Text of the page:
On April 7, 2022, the Consumer Financial Protection Bureau (CFPB) announced that it was proposing a rule that would help survivors of human trafficking achieve financial independence. The proposed rule would help survivors of human trafficking seeking to open bank accounts, access credit and find jobs, by preventing credit reporting agencies (CRAs) from reporting negative information about survivors resulting from their abuse. The CFPB reports that human trafficking in the United States affects hundreds of thousands of victims and families, and that government efforts are needed to address the needs of survivors who have suffered financial abuse, as they attempt to rebuild their financial lives.
The CFPB’s Notice of Proposed Rulemaking follows the recently enacted Debt Bondage Relief Act, which requires the CFPB to use its rulemaking powers to implement the law through amendments to the rules of the regulation. V, which ensures that consumer credit information is reported fairly by credit rating agencies. The Debt Bondage Relief Act prohibits rating agencies from providing consumer reports containing negative information about a survivor of human trafficking from any period during which the survivor was trafficked. Accordingly, the CFPB’s proposed rule, if enacted, will include guidelines to (i) assist survivors in submitting documentation to CRAs to report their status as having experienced a form of trafficking; (ii) require rating agencies to block adverse information in consumer statements after receiving a survivor’s submission of documents, to notify a survivor of actions taken in response to a submission, and to retain evidence of the survivor’s submission. surviving for seven years; and (iii) make the rules applicable to all credit rating agencies, regardless of scope or scope, including specialist rating agencies focused on areas such as job screening, tenant screening, checking checks and banks, personal property insurance and medical insurance.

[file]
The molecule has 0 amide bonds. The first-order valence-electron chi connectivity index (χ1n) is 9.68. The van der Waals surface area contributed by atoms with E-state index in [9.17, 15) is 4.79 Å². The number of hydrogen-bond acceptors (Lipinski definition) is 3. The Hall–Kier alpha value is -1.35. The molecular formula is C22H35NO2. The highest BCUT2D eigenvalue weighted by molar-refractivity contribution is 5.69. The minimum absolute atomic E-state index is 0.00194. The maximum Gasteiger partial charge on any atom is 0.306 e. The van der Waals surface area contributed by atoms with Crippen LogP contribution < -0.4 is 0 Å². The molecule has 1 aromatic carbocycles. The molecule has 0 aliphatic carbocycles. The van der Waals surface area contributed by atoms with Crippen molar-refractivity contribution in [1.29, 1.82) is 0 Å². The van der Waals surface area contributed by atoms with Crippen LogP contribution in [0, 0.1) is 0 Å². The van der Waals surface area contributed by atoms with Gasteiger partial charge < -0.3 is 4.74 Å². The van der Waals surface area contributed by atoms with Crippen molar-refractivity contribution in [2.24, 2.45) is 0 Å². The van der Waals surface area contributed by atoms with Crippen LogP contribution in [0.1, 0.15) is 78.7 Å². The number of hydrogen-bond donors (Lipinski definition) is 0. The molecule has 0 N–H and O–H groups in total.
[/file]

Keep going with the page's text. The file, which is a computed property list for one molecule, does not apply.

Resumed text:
In its opinion, the CFPB reports that “in the United States, human traffickers coerce victims into engaging in the sex trade and working in legal and non-legal industries and sectors, including, for example , agriculture, janitorial services, construction, landscaping, restaurants, factories, childcare, disability care, domestic work, salon services, massage parlours, trafficking and begging, and drug trafficking and distribution.The CFPB further reports that while being trafficked, many of these victims suffer financial exploitation, which is used by traffickers as means of making money and as a method of control. For example, traffickers can accumulate charges in the name of survivors and on their accounts, knowing that afterwards their victims will not be able to rent an apartment, buy a car for al work, or even find a job with a decent salary. The rule proposed by the CFPB is therefore essential to the ability of victims to be able to take basic measures such as obtaining housing and employment and to move towards greater stability and independence. financial.